QUESTION: I'm trying to cut back on the amount of coffee I need. Don't suggest quitting! -Mike McCoy, Moscow, ID
MARY JANE: You can try two things that will definitely help. Coffee drinkers are no doubt dependent on caffeine, but the ritual of breaking for a cup of coffee is difficult to replace. Teas, coffee substitutes, and decaf coffee can certainly help. But napping is by far the best replacement.
If you're like most people, you work at maximum efficiency for the first few hours of your day. You take a lunch break and by 2 or 3 pm you're functioning at about half your capacity. But your body has the perfect system for rejuvenation. It's called sleep.
Widespread disdain over the workplace snooze is diminishing. Instead of reaching for another cup of coffee, reach instead for a pillow. If you're up against some office diehards, point out that employees at Nike have "relaxation rooms." Some big firms even have nap rooms complete with pillows, blankets and alarm clocks. Others have "nap nooks."
If you're not getting enough sleep at night, it'll be hard to recharge in 10 to 20 minutes. If you've had little sleep the night before, you might be better off sleeping through your lunch break. Your energy will return, and you'll be more productive than if you keep pushing at half your capacity.
QUESTION: I can tell my husband thinks Valentine's Day is a nuisance, and every year there's a tension between us. (I have to admit, I love to get flowers.) Any suggestions? -Pam Palmer via email
MARY JANE: He's probably objecting to the over-commercialization of a day dedicated to love. Have you considered giving him flowers?
New research from the State University of New Jersey in Rutgers says receiving flowers helps with depression, makes you feel more sociable and improves your mood. In one of their studies, flowers were delivered to 147 women in their homes, in another they were given to 51 men in elevators, and in a third they were sent to 104 retirees. All three groups registered improved moods.
Go to work changing your husband's "mood" with flowers. Don't wait for Valentine's Day. Be imaginative and avoid over-the-counter store-bought looking bouquets. Stop by the roadside and add a sprig of pine, try a garlic stalk, or a branch from a blackberry bush. More and more u-pick flower farms are sprouting up around the country. Harvesting flowers has to be as therapeutic as receiving them. Farmers' Markets usually have an abundance of fresh and dried flowers. If he doesn't come around, bouquets given to yourself are just as effective, according to Jeannette Haviland-Jones, Ph.D., the lead researcher in the New Jersey study.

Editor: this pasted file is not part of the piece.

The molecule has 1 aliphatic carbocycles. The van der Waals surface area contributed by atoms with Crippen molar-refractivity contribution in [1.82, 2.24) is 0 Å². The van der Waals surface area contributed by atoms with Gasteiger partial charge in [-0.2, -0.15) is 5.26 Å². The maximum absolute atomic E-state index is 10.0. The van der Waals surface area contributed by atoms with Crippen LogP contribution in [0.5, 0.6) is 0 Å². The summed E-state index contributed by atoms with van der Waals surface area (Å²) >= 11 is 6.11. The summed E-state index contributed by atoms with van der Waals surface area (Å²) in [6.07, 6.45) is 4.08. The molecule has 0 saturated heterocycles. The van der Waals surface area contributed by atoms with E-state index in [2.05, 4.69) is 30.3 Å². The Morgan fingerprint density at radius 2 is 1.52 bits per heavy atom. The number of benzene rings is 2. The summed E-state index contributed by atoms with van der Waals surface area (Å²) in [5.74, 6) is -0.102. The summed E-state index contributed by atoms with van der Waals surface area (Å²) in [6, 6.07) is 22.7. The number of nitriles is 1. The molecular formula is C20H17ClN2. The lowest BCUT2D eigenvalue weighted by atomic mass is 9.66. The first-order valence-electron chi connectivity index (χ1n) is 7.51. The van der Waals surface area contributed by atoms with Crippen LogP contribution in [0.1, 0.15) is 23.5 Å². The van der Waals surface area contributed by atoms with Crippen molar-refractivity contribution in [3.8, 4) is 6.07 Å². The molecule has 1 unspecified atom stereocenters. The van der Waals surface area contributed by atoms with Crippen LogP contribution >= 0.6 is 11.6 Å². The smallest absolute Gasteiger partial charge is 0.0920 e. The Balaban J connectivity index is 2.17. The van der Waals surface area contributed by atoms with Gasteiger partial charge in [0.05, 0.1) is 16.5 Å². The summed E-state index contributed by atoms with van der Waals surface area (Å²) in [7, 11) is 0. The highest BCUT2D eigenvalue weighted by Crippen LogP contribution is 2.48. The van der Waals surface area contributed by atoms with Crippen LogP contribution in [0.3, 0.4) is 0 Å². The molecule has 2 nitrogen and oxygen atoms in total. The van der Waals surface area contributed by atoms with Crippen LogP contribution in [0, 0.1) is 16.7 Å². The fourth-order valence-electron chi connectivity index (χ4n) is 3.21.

Start giving and getting those bouquets now. You have work to do, all of it brightly colored and wonderfully scented.
QUESTION: I like to paint my fingernails. Two years ago I discovered that fussing with my nails and making them pretty keeps me from biting them. (I've been a nail biter since grade school.) But, I'm starting to worry about its toxicity. -Mary Ogle via email
MARY JANE: If you're looking for a completely non-toxic polish, you're out of luck. Hopefully, polish manufacturers are working on this. It wouldn't hurt to drop them a line. We now have non-toxic house paints. Why not nail polish?
The three nail polish ingredients most often cited as the ones to avoid are formaldehyde, toluene, and dibutyl phthalate (DBP). There are three brands that I know of that do not contain these ingredients. No Miss Nail Polish (800-283-1963, www.nomiss.com) comes in 100 different shades. Sante Nail Polish comes in 24 shades (888-456-4662). L'Oreal is sold in drugstores everywhere & lt;www.loreal.com & . No Miss also makes an Almost Natural Polish Remover without acetone and ethyl acetate. If you use layers of base and top coats, No Miss remover requires a bit of rubbing. Try a single coat of polish and remove it when it starts to wear. It'll dry more quickly, and you can wear different colors more often.